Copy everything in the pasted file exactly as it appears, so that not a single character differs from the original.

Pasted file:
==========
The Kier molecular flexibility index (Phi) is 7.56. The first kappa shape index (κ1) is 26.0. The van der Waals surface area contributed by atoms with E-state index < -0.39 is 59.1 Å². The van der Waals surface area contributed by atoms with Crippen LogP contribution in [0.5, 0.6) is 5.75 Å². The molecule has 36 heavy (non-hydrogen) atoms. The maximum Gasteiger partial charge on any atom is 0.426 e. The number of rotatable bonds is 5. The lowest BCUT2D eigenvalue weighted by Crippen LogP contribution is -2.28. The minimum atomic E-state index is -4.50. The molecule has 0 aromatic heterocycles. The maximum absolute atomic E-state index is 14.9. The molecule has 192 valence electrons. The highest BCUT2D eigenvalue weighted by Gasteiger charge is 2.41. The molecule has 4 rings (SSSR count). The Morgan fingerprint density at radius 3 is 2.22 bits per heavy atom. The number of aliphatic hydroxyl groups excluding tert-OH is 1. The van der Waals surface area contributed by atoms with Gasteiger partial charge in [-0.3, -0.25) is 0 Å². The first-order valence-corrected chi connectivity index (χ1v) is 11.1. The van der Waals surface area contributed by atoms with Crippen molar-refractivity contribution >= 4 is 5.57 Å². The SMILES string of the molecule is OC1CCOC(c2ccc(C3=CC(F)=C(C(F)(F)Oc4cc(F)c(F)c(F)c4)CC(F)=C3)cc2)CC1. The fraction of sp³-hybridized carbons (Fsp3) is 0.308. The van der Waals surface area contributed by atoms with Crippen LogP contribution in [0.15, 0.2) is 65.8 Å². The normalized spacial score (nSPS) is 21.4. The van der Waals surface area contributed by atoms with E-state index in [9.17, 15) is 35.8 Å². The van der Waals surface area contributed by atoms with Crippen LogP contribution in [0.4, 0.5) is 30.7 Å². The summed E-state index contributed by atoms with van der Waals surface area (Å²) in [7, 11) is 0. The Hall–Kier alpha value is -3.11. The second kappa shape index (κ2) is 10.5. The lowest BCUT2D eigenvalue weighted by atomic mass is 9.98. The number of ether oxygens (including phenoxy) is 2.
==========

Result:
The Kier molecular flexibility index (Phi) is 7.56. The first kappa shape index (κ1) is 26.0. The van der Waals surface area contributed by atoms with E-state index < -0.39 is 59.1 Å². The van der Waals surface area contributed by atoms with Crippen LogP contribution in [0.5, 0.6) is 5.75 Å². The molecule has 36 heavy (non-hydrogen) atoms. The maximum Gasteiger partial charge on any atom is 0.426 e. The number of rotatable bonds is 5. The lowest BCUT2D eigenvalue weighted by Crippen LogP contribution is -2.28. The minimum atomic E-state index is -4.50. The molecule has 0 aromatic heterocycles. The maximum absolute atomic E-state index is 14.9. The molecule has 192 valence electrons. The highest BCUT2D eigenvalue weighted by Gasteiger charge is 2.41. The molecule has 4 rings (SSSR count). The Morgan fingerprint density at radius 3 is 2.22 bits per heavy atom. The number of aliphatic hydroxyl groups excluding tert-OH is 1. The van der Waals surface area contributed by atoms with Gasteiger partial charge in [-0.3, -0.25) is 0 Å². The first-order valence-corrected chi connectivity index (χ1v) is 11.1. The van der Waals surface area contributed by atoms with Crippen molar-refractivity contribution >= 4 is 5.57 Å². The SMILES string of the molecule is OC1CCOC(c2ccc(C3=CC(F)=C(C(F)(F)Oc4cc(F)c(F)c(F)c4)CC(F)=C3)cc2)CC1. The fraction of sp³-hybridized carbons (Fsp3) is 0.308. The van der Waals surface area contributed by atoms with Crippen LogP contribution in [0.15, 0.2) is 65.8 Å². The normalized spacial score (nSPS) is 21.4. The van der Waals surface area contributed by atoms with E-state index in [9.17, 15) is 35.8 Å². The van der Waals surface area contributed by atoms with Crippen LogP contribution in [0.4, 0.5) is 30.7 Å². The summed E-state index contributed by atoms with van der Waals surface area (Å²) in [7, 11) is 0. The Hall–Kier alpha value is -3.11. The second kappa shape index (κ2) is 10.5. The lowest BCUT2D eigenvalue weighted by atomic mass is 9.98. The number of ether oxygens (including phenoxy) is 2.